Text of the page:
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Conceptualizing Wisdom

November 13, 2007

John Hobbins has written an excellent post entitled Wisdom Literature: A Course of Study. In short, he holds that to study the biblical wisdom literature, one needs 1) to master the literature itself through in depth study of the primary texts, 2) to read other examples of wisdom from the ANE, and 3) to read the thoughts of scholars who have devoted themselves to the subject. While this is (of course) the way to study just about anything, the method in general crashes on the rocks of the survey course. How does one teach wisdom literature to a group of first-year undergrads in about one week?

This question has been near and dear to my heart over the last few months. Indeed, since I got the green light to teach at Eastern over the summer, I have been concerned first and foremost over how to teach the wisdom texts. I’ve read them myself, look at the way others have taught them, sought the wisdom of those who’ve been teaching them for years; but I was forced in the end to make my own way.

While I cannot claim any years of experience in teaching this literature, I have spent many years with these texts. I have done what John suggests, to the point where I almost pursued a dissertation on the Mesopotamian wisdom text Ludlul Bel Nemeqi. The corpus is vast; the oversimplifications in general introductions are extreme; and folks generally don’t read the texts well because they haven’t taken the time to know the genere.

None of this, however, addresses my question.

For this year I’ve broken the wisdom corpus into four groups:

  1. Wisdom Calling (Proverbs)
  2. Calling for Wisdom (Qohelet)
  3. Calling for Revelation (Job)
  4. Wisdom as Revelation (Sirach and Daniel 1-6)

Basically, this amounts to an Hegelian dialectic (a la Walter Brueggemann’s work on the Psalms) of orientation, disorientation and reorientation with the disorientation being stretched out over two sessions of differing calls. It also means that I teach Qohelet before Job and lump Daniel 1-6 in with wisdom literature (a position that I don’t meant to imply that I buy that apocalyptic is the child of wisdom).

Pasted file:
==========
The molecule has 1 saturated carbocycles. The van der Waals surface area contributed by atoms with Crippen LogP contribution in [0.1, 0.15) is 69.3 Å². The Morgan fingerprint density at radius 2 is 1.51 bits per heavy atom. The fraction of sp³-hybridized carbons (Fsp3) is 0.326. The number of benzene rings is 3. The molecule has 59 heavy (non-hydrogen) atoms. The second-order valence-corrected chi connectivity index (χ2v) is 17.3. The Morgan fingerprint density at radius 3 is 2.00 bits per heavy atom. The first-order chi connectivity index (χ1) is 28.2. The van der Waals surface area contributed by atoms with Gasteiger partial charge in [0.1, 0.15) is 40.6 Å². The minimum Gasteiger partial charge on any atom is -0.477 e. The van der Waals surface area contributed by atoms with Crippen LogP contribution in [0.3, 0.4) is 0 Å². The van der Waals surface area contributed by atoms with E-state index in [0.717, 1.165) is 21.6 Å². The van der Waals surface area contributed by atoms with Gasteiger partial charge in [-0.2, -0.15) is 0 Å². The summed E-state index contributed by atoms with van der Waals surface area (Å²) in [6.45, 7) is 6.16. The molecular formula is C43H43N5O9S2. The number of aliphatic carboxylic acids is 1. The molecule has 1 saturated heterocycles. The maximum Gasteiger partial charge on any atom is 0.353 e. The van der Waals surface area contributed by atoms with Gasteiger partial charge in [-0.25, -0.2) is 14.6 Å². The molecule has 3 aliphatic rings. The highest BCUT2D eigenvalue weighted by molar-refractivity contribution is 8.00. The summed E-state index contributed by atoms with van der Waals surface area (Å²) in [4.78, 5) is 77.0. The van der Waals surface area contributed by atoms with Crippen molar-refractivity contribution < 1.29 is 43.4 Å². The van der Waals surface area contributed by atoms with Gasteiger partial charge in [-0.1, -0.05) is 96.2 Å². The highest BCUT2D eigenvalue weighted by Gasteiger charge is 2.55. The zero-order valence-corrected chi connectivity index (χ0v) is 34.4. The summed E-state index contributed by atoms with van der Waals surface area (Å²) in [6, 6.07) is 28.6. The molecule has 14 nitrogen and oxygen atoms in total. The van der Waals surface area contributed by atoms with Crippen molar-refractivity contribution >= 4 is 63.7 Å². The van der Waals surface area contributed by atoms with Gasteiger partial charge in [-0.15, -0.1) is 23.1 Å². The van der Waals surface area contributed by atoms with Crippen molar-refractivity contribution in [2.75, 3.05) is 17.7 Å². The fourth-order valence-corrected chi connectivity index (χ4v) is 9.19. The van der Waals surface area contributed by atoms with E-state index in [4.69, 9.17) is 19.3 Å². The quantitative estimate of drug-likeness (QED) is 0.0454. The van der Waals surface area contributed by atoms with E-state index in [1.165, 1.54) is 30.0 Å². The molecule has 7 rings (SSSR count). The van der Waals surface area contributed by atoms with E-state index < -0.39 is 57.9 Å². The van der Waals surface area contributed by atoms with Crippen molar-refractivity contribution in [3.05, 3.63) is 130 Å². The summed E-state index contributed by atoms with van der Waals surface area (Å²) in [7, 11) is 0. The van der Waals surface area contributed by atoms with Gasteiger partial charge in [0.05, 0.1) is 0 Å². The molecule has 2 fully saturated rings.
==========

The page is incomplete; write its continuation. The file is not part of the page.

It is in no way historical, but I hope that it provides my students with conceptual hooks upon which they can later hang personal study.

  1. November 13, 2007 11:33 am

    I can see how these books rebel against the bit sized treatment that they will inevitably receive in a survey. I’m leading about a 10-week bible study on Proverbs, Job and Eccl. so I know something of your struggle. What I am trying to do provide the tools that will help people read and appropriate these texts on their own daily Bible reading–something that will get them returning to the texts themselves.

  2. jimgetz permalink*
    November 16, 2007 9:41 am

    Dave b,

    We’re on the same page here. Today we tackled Proverbs and I spent have the class disabusing folks of the idea that they can read aphorisms the same way as prophecy. Some of the students seemed quite vexed at the outset.

    The nature of a first-year survey lends itself to lecture, very little interaction and tests that amount to vomiting back information. None of this really works for the wisdom canon, but yet after 12 weeks, it’s hard to get students to engage in more discussion, to take on the text, or to take on my interpretations.

    Qohelet will be better, since I already feel that most of this is chasing after the wind 😉

  3. November 16, 2007 5:20 pm

    Best wishes with that!

    I’m curious what textbook(s) you are using.

  4. jimgetz permalink*
    November 16, 2007 10:52 pm

    I’m using J. J. Collins’ massive Introduction to the Hebrew Bible. It’s a great book, but I’m finding it cumbersome to use the way I teach. I’d much rather have students reading the text than Collins’ interpretation of it.

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